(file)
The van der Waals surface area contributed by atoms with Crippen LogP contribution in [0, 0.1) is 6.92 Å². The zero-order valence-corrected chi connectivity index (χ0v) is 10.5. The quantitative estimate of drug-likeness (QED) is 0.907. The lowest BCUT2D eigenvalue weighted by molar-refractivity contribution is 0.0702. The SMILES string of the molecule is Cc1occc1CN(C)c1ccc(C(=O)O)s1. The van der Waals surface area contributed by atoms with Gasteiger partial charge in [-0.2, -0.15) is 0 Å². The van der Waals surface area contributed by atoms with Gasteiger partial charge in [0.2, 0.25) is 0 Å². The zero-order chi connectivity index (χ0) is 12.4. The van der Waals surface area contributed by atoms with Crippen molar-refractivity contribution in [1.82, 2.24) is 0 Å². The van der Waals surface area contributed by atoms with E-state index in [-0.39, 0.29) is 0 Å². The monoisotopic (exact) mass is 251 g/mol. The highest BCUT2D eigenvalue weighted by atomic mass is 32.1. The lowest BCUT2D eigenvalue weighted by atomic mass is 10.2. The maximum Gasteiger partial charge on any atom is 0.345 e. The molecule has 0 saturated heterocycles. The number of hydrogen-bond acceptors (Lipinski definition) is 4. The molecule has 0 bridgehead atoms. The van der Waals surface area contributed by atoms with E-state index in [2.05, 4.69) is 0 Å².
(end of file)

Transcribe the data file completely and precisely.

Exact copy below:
The van der Waals surface area contributed by atoms with Crippen LogP contribution in [0, 0.1) is 6.92 Å². The zero-order valence-corrected chi connectivity index (χ0v) is 10.5. The quantitative estimate of drug-likeness (QED) is 0.907. The lowest BCUT2D eigenvalue weighted by molar-refractivity contribution is 0.0702. The SMILES string of the molecule is Cc1occc1CN(C)c1ccc(C(=O)O)s1. The van der Waals surface area contributed by atoms with Gasteiger partial charge in [-0.2, -0.15) is 0 Å². The van der Waals surface area contributed by atoms with Gasteiger partial charge in [0.2, 0.25) is 0 Å². The zero-order chi connectivity index (χ0) is 12.4. The van der Waals surface area contributed by atoms with Crippen molar-refractivity contribution in [1.82, 2.24) is 0 Å². The van der Waals surface area contributed by atoms with E-state index in [-0.39, 0.29) is 0 Å². The monoisotopic (exact) mass is 251 g/mol. The highest BCUT2D eigenvalue weighted by atomic mass is 32.1. The lowest BCUT2D eigenvalue weighted by atomic mass is 10.2. The maximum Gasteiger partial charge on any atom is 0.345 e. The molecule has 0 saturated heterocycles. The number of hydrogen-bond acceptors (Lipinski definition) is 4. The molecule has 0 bridgehead atoms. The van der Waals surface area contributed by atoms with E-state index in [2.05, 4.69) is 0 Å².